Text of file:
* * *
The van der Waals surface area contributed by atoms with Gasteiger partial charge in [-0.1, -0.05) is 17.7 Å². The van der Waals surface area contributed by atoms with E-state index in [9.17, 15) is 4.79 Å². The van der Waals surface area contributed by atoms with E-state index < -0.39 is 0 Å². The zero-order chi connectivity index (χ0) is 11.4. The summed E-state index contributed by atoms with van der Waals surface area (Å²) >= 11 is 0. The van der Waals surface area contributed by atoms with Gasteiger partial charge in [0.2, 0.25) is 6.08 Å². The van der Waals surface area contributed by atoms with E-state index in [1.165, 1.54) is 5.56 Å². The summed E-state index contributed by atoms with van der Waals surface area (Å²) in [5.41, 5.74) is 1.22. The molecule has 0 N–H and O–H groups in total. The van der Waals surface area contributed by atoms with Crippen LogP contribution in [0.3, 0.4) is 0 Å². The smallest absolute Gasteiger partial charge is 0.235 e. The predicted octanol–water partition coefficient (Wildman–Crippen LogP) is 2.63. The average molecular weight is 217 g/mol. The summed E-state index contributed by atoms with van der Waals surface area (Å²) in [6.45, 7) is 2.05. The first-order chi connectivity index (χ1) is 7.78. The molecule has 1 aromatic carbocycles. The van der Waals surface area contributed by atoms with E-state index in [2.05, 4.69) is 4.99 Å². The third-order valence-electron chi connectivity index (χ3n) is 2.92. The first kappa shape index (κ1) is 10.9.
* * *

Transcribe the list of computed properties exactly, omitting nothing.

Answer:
The van der Waals surface area contributed by atoms with Gasteiger partial charge in [-0.1, -0.05) is 17.7 Å². The van der Waals surface area contributed by atoms with E-state index in [9.17, 15) is 4.79 Å². The van der Waals surface area contributed by atoms with E-state index < -0.39 is 0 Å². The zero-order chi connectivity index (χ0) is 11.4. The summed E-state index contributed by atoms with van der Waals surface area (Å²) >= 11 is 0. The van der Waals surface area contributed by atoms with Gasteiger partial charge in [0.2, 0.25) is 6.08 Å². The van der Waals surface area contributed by atoms with E-state index in [1.165, 1.54) is 5.56 Å². The summed E-state index contributed by atoms with van der Waals surface area (Å²) in [5.41, 5.74) is 1.22. The molecule has 0 N–H and O–H groups in total. The van der Waals surface area contributed by atoms with Crippen LogP contribution in [0.3, 0.4) is 0 Å². The smallest absolute Gasteiger partial charge is 0.235 e. The predicted octanol–water partition coefficient (Wildman–Crippen LogP) is 2.63. The average molecular weight is 217 g/mol. The summed E-state index contributed by atoms with van der Waals surface area (Å²) in [6.45, 7) is 2.05. The first-order chi connectivity index (χ1) is 7.78. The molecule has 1 aromatic carbocycles. The van der Waals surface area contributed by atoms with E-state index in [2.05, 4.69) is 4.99 Å². The third-order valence-electron chi connectivity index (χ3n) is 2.92. The first kappa shape index (κ1) is 10.9.